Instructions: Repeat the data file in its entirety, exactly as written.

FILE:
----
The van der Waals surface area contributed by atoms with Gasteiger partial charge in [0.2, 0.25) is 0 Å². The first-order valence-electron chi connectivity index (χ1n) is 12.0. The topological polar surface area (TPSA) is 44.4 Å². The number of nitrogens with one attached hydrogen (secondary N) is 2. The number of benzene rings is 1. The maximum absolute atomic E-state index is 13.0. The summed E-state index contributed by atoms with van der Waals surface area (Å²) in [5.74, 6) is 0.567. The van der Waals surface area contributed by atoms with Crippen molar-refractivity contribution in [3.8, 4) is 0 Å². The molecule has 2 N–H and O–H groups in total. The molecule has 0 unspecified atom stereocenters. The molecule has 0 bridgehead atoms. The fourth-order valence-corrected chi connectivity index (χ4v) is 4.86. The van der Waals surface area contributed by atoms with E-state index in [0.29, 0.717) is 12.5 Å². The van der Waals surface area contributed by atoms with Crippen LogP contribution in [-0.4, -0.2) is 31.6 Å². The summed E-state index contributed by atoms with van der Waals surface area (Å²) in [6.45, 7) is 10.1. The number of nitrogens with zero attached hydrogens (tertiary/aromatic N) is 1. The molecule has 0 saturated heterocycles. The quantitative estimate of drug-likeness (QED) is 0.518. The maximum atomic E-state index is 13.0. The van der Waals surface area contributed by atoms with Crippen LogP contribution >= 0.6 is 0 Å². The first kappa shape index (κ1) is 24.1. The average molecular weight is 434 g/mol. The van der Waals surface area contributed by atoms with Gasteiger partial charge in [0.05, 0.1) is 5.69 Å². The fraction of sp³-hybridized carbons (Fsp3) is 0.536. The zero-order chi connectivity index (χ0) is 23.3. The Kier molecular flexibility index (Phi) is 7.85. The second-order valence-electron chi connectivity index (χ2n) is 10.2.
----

The van der Waals surface area contributed by atoms with Gasteiger partial charge in [0.2, 0.25) is 0 Å². The first-order valence-electron chi connectivity index (χ1n) is 12.0. The topological polar surface area (TPSA) is 44.4 Å². The number of nitrogens with one attached hydrogen (secondary N) is 2. The number of benzene rings is 1. The maximum absolute atomic E-state index is 13.0. The summed E-state index contributed by atoms with van der Waals surface area (Å²) in [5.74, 6) is 0.567. The van der Waals surface area contributed by atoms with Crippen molar-refractivity contribution in [3.8, 4) is 0 Å². The molecule has 2 N–H and O–H groups in total. The molecule has 0 unspecified atom stereocenters. The molecule has 0 bridgehead atoms. The fourth-order valence-corrected chi connectivity index (χ4v) is 4.86. The van der Waals surface area contributed by atoms with E-state index in [0.29, 0.717) is 12.5 Å². The van der Waals surface area contributed by atoms with Crippen LogP contribution in [-0.4, -0.2) is 31.6 Å². The summed E-state index contributed by atoms with van der Waals surface area (Å²) in [6.45, 7) is 10.1. The number of nitrogens with zero attached hydrogens (tertiary/aromatic N) is 1. The molecule has 0 saturated heterocycles. The quantitative estimate of drug-likeness (QED) is 0.518. The maximum atomic E-state index is 13.0. The van der Waals surface area contributed by atoms with Crippen LogP contribution >= 0.6 is 0 Å². The first kappa shape index (κ1) is 24.1. The average molecular weight is 434 g/mol. The van der Waals surface area contributed by atoms with Gasteiger partial charge in [0.05, 0.1) is 5.69 Å². The fraction of sp³-hybridized carbons (Fsp3) is 0.536. The zero-order chi connectivity index (χ0) is 23.3. The Kier molecular flexibility index (Phi) is 7.85. The second-order valence-electron chi connectivity index (χ2n) is 10.2.